Regarding the other candidates, I thought Thompson did really well. And I'm the biggest Thompson basher out there. I wish Anderson Cooper had granted him the amount of time his second place position deserved. I'm willing to be convinced by Thompson too, though running him against Hillary would be 1996 all over again.
Giuliani was Giuliani. I know his story, I like him, I don't think he hurt himself tonight. In contrast to Romney citing Bill Cosby, Giuliani's answer to the black on black violence question was spot on. Giuliani reduced black on black violence by reducing violent crime, drastically. Even Romney had to admit that Rudy got results.
Paul has no business being in these debates. He's not a Republican and he's only a distraction who wastes minutes that should go to the real candidates. Everybody knows that, but the media hates Republicans so much I wouldn't be surprised if they invited Paul to participate in the general election debates.
Huckabee's answer on the Bible question was excellent, but he is a preacher.* I'm still leaning Huckabee, but the guy who really rose in my opinion was Duncan Hunter. He's good on all my issues as far as I could tell. No chance to win, but he may be the most solid conservative on the stage. McCain, as always, was great on Iraq and the War on Terror. I'm glad he reminded people that he was the only one who was right on Rumsfeld and the new Petraeus strategy. Tancredo was bumbling and innefectual, as always.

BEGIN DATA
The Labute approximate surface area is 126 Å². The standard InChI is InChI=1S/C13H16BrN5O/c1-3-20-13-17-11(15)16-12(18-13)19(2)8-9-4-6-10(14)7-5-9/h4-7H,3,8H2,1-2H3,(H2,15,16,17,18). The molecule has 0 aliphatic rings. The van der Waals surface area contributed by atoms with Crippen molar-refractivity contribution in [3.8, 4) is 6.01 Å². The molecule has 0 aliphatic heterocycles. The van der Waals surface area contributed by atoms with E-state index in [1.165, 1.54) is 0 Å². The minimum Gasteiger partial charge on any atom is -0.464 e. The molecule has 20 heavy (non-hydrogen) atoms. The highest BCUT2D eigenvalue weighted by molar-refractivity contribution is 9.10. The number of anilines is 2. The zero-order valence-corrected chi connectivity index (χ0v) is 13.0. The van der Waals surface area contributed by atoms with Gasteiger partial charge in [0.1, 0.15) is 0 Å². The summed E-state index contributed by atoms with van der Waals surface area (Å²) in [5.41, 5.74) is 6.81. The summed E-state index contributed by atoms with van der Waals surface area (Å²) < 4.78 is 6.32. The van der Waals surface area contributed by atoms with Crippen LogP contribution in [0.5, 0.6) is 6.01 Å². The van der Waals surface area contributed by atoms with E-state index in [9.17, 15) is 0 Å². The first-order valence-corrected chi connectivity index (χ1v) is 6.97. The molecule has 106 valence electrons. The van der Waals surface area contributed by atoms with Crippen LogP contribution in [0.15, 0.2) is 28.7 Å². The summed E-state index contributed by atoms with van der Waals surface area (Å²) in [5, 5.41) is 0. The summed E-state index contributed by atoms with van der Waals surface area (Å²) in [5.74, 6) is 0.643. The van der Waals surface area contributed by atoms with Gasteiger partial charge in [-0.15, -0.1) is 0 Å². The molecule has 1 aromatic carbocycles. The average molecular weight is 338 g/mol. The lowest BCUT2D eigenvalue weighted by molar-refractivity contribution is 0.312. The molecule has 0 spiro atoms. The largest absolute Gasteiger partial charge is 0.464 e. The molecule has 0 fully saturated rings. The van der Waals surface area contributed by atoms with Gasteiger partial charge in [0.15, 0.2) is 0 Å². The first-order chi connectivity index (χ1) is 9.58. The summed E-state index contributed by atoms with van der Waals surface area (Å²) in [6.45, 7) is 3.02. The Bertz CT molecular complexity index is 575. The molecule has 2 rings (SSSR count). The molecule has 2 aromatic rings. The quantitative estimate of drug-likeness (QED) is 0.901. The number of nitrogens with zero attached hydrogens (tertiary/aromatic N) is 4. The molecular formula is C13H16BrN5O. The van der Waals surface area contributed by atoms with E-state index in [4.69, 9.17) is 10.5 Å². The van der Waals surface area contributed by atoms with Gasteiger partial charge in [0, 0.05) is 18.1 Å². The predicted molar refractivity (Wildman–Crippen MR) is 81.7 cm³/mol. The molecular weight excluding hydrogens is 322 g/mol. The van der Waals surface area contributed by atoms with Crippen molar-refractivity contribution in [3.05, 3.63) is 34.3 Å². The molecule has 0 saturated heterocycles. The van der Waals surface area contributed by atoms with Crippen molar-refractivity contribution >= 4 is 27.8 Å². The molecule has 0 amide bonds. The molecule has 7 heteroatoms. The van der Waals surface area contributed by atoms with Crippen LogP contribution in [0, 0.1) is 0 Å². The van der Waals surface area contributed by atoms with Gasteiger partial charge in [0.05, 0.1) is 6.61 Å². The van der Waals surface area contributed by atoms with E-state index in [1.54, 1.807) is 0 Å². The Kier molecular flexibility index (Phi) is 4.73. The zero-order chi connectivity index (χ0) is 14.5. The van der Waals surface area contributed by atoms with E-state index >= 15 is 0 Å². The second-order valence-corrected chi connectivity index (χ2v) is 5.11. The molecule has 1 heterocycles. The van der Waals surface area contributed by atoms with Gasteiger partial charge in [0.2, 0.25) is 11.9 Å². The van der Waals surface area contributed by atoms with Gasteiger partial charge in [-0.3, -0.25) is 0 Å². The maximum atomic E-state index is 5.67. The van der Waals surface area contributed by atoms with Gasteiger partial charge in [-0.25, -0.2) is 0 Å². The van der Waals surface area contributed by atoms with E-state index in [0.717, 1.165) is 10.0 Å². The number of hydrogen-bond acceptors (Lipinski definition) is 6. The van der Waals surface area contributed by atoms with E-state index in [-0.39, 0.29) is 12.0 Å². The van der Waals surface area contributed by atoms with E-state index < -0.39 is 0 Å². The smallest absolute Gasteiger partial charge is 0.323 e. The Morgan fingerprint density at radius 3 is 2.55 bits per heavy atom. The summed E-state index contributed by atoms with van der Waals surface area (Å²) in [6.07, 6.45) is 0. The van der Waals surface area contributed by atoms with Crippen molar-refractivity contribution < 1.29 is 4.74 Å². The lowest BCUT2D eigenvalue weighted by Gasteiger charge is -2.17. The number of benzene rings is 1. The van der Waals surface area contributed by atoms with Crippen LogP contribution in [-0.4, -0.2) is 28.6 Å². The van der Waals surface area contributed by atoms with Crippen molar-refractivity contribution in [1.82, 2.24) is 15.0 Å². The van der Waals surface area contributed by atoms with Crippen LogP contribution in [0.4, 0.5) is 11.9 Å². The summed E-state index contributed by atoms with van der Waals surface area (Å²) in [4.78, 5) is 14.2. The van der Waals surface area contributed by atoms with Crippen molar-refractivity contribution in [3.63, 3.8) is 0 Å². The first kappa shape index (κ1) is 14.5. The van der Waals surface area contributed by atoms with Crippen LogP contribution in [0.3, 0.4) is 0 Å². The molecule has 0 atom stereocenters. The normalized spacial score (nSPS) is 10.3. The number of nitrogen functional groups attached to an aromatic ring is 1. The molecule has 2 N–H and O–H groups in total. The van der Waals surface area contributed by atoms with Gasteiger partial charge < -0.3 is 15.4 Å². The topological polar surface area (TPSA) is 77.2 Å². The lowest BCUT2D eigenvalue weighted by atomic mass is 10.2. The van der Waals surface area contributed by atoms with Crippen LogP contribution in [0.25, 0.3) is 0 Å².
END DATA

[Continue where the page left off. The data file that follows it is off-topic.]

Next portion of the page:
Did anybody miss Brownback, Gilmore or Tommy Thompson? I didn't.
Update: Iowa and Florida Polling shows Huckabee the clear winner.
Also, some good stuff at The Scratching Post, including shoes!
* Giuliani's rambling answer came close to an approximation of liberal Catholic doctrine as I was taught by Jesuits. The actual Catholic doctrine is codified in the Catechism as follows:
The inspired books teach the truth. "Since therefore all that the inspired authors or sacred writers affirm should be regarded as affirmed by the Holy Spirit, we must acknowledge that the books of Scripture firmly, faithfully, and without error teach that truth which God, for the sake of our salvation, wished to see confided to the Sacred Scriptures."
Still, the Christian faith is not a "religion of the book." Christianity is the religion of the "Word" of God, a word which is "not a written and mute word, but the Word which is incarnate and living". If the Scriptures are not to remain a dead letter, Christ, the eternal Word of the living God, must, through the Holy Spirit, "open [our] minds to understand the Scriptures."
[emphasis added]But I prefer St. Augustine's answer :
For I confess to your Charity that I have learned to yield this respect and honour only to the canonical books of Scripture: of these alone do I most firmly believe that the authors were completely free from error. And if in these writings I am perplexed by anything which appears to me opposed to truth, I do not hesitate to suppose that either the manuscript is faulty, or the translator has not caught the meaning of what was said, or I myself have failed to understand it.